You are advised to think carefully before deciding whether you wish to voluntarily sign your horse out of the human food chain.
A 'not intended' declaration at part II of section II of the passport cannot be reversed and a horse may not be consigned for slaughter for human consumption if this section has been signed.
If unplanned or emergency veterinary treatment is required and the passport is not available, the vet will not know whether your horse is signed out of the food chain and will therefore be permitted to administer only substances suitable for food-producing animals. The vet is required to record all vaccinations a horse receives in sections VII and VIII of the horse passport.
The vet is also required to enter the date of the last administration, as prescribed, of that medicinal product in section II of the passport. The animal so treated can be slaughtered for human consumption only after the end of the general withdrawal period of six months following the date of the last administration.
Wild or semi-wild horses on Dartmoor, Exmoor & the New Forest
Wild or semi-wild horses identified in the lists kept by the Dartmoor Commoners Council, the stud book of the Exmoor Pony Society, and identified in the lists kept by Verderers of the New Forest or entered in the stud book of the New Forest Pony Breeding and Cattle Society, are exempt from the requirement for horse passports until such times as they leave those respective areas, or are brought into domestic use. This exemption applies to those animals so listed and contained within the designated areas. All other horses in those areas are required to have horse passports.
A horse may be moved within the EU only if it is accompanied by a passport (with a few exceptions). Horses entering the EU from a third country with an identification document may be considered valid if they comply with set conditions. The owner of any horse entering England from outside the EU without a horse passport issued by a PIO must apply for a horse passport within 30 days of entering the country. Until the passport is issued, no change of ownership may take place.
The horse will need to be identified in accordance with EU rules and will require a microchip when being issued with a passport. If the horse has an existing microchip detected, it may be possible to use this identification and update the existing passport. Any passport so issued must state that the horse is not intended for human consumption.
Authorised officers of the Secretary of State or the local authority have power to enter premises (and vehicles) and inspect horse passports and other documents at any reasonable time.
The Regulations require that you must:
- not sell a horse without giving its passport to the buyer at the time of sale (sell includes any transfer of ownership, whether or not any money changes hands)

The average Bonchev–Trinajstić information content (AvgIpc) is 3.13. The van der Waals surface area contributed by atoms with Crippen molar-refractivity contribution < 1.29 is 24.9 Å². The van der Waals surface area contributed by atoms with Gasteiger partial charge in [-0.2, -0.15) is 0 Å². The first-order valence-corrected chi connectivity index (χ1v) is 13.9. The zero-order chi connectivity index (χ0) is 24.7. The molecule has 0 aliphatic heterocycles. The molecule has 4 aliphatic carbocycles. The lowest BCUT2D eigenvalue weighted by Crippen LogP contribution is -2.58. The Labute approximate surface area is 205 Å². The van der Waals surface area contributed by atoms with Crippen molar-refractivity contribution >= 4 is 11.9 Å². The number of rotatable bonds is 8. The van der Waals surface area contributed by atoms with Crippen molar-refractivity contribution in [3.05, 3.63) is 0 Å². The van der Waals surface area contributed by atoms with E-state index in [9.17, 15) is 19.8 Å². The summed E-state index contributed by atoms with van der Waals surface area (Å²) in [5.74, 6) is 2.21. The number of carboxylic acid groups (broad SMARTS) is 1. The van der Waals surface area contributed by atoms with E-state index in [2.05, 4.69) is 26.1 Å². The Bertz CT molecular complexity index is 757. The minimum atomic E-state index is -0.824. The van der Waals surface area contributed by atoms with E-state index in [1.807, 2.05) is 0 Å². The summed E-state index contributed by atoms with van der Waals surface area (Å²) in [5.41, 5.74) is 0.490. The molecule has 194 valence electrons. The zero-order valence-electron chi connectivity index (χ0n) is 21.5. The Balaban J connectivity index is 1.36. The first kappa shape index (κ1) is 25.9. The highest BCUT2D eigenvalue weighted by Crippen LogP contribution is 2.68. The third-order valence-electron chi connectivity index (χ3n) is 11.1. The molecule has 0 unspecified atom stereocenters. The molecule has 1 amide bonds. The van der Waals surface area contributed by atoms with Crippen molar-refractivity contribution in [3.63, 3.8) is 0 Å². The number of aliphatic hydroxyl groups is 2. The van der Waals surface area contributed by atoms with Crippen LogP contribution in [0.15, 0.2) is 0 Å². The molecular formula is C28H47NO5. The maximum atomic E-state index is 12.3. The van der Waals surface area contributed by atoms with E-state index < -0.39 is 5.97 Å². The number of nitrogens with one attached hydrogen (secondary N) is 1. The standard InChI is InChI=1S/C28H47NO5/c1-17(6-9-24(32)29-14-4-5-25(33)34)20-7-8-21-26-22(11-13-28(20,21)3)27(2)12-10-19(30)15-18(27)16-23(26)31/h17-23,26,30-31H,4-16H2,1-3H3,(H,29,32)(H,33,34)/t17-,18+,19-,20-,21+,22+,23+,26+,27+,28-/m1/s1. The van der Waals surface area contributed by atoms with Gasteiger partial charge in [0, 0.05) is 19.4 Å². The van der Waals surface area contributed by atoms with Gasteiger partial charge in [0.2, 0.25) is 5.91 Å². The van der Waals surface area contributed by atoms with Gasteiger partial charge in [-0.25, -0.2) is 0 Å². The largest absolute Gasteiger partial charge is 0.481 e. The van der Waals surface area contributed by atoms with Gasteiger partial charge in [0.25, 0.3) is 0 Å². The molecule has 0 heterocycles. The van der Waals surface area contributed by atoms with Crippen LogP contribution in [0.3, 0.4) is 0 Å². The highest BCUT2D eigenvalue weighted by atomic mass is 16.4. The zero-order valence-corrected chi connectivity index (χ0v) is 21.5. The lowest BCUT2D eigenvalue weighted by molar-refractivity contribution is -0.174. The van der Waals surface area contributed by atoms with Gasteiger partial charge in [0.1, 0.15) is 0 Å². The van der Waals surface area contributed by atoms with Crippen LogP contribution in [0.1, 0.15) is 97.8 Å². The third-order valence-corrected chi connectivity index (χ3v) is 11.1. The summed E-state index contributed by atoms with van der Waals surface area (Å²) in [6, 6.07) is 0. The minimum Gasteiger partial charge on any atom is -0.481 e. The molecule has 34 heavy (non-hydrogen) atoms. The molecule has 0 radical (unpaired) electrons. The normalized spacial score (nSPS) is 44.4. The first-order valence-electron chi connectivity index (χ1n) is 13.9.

- notify a new ownership to the PIO within 30 days and include the buyer's name and address and the identification of the horse
- obtain a passport within certain time limits
- not apply for a duplicate or replacement passport except in certain circumstances
- not fail to update a passport in the case of an imported horse
- when implanting a microchip into a horse, not fail to follow procedures to detect previous active marking (veterinary surgeons only)
- not have anyone other than a veterinary surgeon insert a microchip
- not move a horse without its identification document (exemptions apply)
- return the passport to the PIO within 30 days of a death of a horse
- not fail to record veterinary medicinal treatment in a passport and check the human consumption status in the passport prior to treatment (veterinary surgeons only)
- not destroy or deface a passport
- not alter an entry in a passport
- not make a forged passport or be in possession of one
- not fail to produce to an inspector a passport when requested to do so
- not obstruct an inspector
Failure to comply with these requirements is a criminal offence. The maximum penalty is a fine and two years' imprisonment.
More comprehensive information on horse passports can be found on the GOV.UK website.
- Horse Passports Regulations 2009
- EU Regulation (EU) No 37/2010 on pharmacologically active substances and their classification regarding maximum residue limits in foodstuffs of animal origin
- EU Regulation (EU) 2015/262 laying down rules pursuant to Directives 90/427/EEC and 2009/156/EC as regards the methods for the identification of equidae (Equine Passport Regulation)
Last reviewed / updated: June 2017
This information is intended for guidance; only the courts can give an authoritative interpretation of the law.
The guide's 'Key legislation' links may only show the original version of the legislation, although some amending legislation is linked to separately where it is directly related to the content of a guide. Information on amendments to UK legislation can be found on each link's 'More Resources' tab; amendments to EU legislation are usually incorporated into the text.